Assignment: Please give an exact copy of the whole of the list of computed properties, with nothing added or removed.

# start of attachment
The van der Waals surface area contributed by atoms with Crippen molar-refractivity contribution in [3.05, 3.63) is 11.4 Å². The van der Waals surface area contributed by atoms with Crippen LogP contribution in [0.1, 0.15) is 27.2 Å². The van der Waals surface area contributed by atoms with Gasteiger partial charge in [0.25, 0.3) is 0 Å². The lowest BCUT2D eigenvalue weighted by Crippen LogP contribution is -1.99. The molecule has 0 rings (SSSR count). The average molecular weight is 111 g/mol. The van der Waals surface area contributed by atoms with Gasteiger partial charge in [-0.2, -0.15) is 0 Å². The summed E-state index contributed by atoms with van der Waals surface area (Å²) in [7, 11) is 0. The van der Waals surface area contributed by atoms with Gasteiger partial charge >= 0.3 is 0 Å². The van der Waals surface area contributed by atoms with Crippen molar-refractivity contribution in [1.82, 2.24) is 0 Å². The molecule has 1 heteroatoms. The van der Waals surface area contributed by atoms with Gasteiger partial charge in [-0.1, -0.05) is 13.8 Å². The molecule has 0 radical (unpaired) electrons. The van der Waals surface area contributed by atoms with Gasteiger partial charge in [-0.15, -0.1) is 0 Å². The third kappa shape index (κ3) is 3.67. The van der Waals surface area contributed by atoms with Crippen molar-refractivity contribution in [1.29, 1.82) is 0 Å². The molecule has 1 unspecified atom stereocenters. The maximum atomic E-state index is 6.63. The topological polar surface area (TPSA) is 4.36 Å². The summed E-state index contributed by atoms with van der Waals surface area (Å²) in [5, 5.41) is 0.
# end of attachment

The van der Waals surface area contributed by atoms with Crippen molar-refractivity contribution in [3.05, 3.63) is 11.4 Å². The van der Waals surface area contributed by atoms with Crippen LogP contribution in [0.1, 0.15) is 27.2 Å². The van der Waals surface area contributed by atoms with Gasteiger partial charge in [0.25, 0.3) is 0 Å². The lowest BCUT2D eigenvalue weighted by Crippen LogP contribution is -1.99. The molecule has 0 rings (SSSR count). The average molecular weight is 111 g/mol. The van der Waals surface area contributed by atoms with Gasteiger partial charge in [-0.2, -0.15) is 0 Å². The summed E-state index contributed by atoms with van der Waals surface area (Å²) in [7, 11) is 0. The van der Waals surface area contributed by atoms with Gasteiger partial charge >= 0.3 is 0 Å². The van der Waals surface area contributed by atoms with Crippen molar-refractivity contribution in [1.82, 2.24) is 0 Å². The molecule has 1 heteroatoms. The van der Waals surface area contributed by atoms with Gasteiger partial charge in [-0.1, -0.05) is 13.8 Å². The molecule has 0 radical (unpaired) electrons. The van der Waals surface area contributed by atoms with Gasteiger partial charge in [-0.15, -0.1) is 0 Å². The third kappa shape index (κ3) is 3.67. The van der Waals surface area contributed by atoms with Crippen molar-refractivity contribution in [1.29, 1.82) is 0 Å². The molecule has 1 unspecified atom stereocenters. The maximum atomic E-state index is 6.63. The topological polar surface area (TPSA) is 4.36 Å². The summed E-state index contributed by atoms with van der Waals surface area (Å²) in [5, 5.41) is 0.